Classic Mauritius The Locally Printed Postage Stamps

Captured from France in 1810, independent within the Commonwealth (as a republic since 1992), was in 1847 the first British colony and the fifth country in the world to issue postage stamps

Mauritius was also the first colony to order stamps via the Crown Agents (1848), the world’s first surcharges were prepared in 1854, though not issued until 1858.

The definitive issues from 1860 onwards, notably the Queen’s head and Arms types, are full of interest for the philatelist and postal historian alike. Also of great interest is the pre-adhesive postal history, of both French (before 1810) and British (after 1810) periods.

1846 Ordinance No 13
Joseph Osmond Barnard
In 1847, seven years after the first stamp was issued by Great Britain, Lady Gomn, the Governor’s wife had the first Mauritian postage stamps printed, and entrusted Joseph Osmond Barnard, a local miniature painter and engraver, with the engraving of two stamps, one with the value of one penny and another with the value of two pence.

According a myth that went unquestioned until 1974 (see details), when working at the engraving of the stamps he suddenly realized that he had forgotten what was to be printed on them, so he went to the post office to get information. As he came closer to the building he saw the inscription “Post Office”, which seemed to ring a bell for him. So he returned to work and engraved those two words, thus creating involuntarily the most famous stamps of Philatelic History, the “Post Office”-stamps.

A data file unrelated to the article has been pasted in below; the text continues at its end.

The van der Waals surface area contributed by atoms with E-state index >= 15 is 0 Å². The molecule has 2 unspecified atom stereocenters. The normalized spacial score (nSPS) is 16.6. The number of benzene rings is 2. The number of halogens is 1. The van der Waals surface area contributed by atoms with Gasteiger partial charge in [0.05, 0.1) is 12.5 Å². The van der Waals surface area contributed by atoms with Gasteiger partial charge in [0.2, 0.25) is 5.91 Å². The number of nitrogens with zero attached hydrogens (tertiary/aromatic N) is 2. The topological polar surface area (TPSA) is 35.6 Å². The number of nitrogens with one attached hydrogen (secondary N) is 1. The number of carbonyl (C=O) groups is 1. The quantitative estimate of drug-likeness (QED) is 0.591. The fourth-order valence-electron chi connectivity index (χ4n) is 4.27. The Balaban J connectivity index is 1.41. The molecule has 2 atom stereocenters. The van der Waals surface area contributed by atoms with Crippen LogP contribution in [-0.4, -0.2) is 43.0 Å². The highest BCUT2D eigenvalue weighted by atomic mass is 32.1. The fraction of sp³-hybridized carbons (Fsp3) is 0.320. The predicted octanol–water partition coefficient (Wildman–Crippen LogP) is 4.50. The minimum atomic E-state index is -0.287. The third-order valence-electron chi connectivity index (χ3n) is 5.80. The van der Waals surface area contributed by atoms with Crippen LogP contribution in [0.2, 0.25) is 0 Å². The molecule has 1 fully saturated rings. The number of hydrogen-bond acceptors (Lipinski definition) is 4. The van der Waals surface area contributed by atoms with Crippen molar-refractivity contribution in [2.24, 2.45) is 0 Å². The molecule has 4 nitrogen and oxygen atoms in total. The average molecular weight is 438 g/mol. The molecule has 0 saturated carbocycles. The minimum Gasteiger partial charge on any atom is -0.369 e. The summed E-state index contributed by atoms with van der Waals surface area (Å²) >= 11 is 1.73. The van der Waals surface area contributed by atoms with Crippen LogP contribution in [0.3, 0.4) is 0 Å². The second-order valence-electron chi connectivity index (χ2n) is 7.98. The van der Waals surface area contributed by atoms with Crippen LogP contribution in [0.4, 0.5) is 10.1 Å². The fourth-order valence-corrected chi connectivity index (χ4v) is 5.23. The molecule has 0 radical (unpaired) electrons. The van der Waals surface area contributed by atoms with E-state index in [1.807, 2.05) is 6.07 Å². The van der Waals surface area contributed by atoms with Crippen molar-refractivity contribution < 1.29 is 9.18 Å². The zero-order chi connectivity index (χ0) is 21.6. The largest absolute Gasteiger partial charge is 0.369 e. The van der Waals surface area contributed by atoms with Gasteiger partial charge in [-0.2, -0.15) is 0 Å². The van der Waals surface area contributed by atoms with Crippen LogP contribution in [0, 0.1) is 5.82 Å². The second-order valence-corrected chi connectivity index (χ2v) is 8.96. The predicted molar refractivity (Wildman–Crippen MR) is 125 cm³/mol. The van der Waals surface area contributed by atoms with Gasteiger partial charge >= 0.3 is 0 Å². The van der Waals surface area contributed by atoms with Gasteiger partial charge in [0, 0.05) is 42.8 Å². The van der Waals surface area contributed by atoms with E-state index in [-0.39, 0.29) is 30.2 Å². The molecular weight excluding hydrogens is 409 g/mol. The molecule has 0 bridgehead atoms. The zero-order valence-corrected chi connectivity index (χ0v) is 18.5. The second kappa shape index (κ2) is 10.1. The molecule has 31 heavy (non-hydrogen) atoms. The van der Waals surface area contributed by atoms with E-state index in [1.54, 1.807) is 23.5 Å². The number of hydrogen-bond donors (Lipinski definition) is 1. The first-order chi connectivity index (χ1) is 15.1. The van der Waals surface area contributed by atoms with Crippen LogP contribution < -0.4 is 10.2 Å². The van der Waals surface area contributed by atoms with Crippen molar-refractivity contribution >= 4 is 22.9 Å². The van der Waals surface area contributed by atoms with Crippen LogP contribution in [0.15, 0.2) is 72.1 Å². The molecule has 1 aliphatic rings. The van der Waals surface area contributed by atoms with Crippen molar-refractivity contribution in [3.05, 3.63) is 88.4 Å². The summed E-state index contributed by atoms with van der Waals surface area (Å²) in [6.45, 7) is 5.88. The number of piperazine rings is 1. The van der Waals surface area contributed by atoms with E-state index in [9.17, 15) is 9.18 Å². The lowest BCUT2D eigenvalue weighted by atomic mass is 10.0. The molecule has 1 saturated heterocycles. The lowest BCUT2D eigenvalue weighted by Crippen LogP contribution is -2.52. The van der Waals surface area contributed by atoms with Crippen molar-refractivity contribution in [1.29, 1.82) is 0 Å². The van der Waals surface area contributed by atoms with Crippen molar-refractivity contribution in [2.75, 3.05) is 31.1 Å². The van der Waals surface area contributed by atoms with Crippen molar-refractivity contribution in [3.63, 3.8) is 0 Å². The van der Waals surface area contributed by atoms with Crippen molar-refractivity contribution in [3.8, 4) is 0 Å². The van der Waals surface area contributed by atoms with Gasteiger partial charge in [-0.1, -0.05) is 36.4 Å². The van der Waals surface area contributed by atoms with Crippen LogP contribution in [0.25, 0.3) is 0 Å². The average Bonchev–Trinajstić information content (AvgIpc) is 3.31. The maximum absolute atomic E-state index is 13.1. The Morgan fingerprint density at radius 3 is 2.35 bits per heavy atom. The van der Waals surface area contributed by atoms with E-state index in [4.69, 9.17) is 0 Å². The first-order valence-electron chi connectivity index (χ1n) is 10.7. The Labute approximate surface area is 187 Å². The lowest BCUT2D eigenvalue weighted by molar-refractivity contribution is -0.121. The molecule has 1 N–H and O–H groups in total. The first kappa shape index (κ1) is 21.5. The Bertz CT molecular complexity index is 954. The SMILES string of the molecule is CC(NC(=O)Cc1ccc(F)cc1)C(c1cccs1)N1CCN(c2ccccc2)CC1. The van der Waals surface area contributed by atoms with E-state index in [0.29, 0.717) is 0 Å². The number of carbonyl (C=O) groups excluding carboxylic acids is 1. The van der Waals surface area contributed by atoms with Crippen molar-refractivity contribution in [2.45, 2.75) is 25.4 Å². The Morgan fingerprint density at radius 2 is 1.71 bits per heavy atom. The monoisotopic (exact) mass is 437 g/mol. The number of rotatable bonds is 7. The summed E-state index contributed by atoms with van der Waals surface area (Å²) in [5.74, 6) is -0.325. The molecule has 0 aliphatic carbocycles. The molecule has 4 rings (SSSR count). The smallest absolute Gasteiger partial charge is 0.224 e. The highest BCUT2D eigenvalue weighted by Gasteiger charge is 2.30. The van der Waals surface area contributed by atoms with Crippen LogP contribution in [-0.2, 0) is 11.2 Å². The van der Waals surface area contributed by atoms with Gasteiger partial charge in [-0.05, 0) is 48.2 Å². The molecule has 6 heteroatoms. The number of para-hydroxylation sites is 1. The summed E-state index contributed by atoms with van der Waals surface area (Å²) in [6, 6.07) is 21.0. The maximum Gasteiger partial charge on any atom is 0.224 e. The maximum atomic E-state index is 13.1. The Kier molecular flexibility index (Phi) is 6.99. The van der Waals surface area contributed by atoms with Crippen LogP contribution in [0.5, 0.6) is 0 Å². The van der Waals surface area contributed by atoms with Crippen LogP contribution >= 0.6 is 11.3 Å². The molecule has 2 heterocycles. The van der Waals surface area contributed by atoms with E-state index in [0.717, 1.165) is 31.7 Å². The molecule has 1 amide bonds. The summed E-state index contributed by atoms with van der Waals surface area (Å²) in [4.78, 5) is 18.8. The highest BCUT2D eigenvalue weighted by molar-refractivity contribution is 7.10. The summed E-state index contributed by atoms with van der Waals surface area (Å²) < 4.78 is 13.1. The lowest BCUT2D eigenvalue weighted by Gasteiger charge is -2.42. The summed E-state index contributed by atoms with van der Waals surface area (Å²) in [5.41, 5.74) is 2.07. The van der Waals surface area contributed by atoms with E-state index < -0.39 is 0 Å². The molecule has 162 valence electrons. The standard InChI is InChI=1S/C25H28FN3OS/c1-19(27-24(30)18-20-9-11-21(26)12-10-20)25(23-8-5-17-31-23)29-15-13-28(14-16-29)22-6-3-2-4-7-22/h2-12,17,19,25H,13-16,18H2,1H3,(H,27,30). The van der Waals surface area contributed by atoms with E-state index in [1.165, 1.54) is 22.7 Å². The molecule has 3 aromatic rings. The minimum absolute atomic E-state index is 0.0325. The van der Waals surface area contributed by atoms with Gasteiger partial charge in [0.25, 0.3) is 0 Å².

When he realized that the correct wording should have been “Post Paid” it was too late. Already 240 pieces of both stamps were printed and sold. Lady Gomm, wife of Governor Gomm used the first issue of the “Post Office” stamps to frank her invitations for the fancy dress ball of September 30, 1847.

Joseph Osmond Barnard

Grand Port

Two Pence Blue of 1847
Of this print only 26 pieces survived, 12 of One Penny cancelled and 2 mint, and 6 of Two Pence cancelled and 6 mint. The estimated value of each of these stamps is over 1 million US Dollar, and will therefore hardly find their way into an ordinary stamp collection, but at least we can enjoy the sight of a few museums.

Post Office Stamps

The Ball Cover
The 1847 Post Office Mauritius envelope is also known as the Ball Cover since the envelopes contained invitations to a ball hosted by the wife of the island’s Governor.

The Ball Cover
The Bordeaux Cover
When a young French boy went through correspondence files in 1902, he could not realize that he was going to happen upon one of philately’s greatest rarities. He was searching through a batch of dusty letters when he saw a cover franked with 1 penny and 2 pence stamps from Mauritius.

It was last auctioned in 1993 and sold for 5 Million Swiss Francs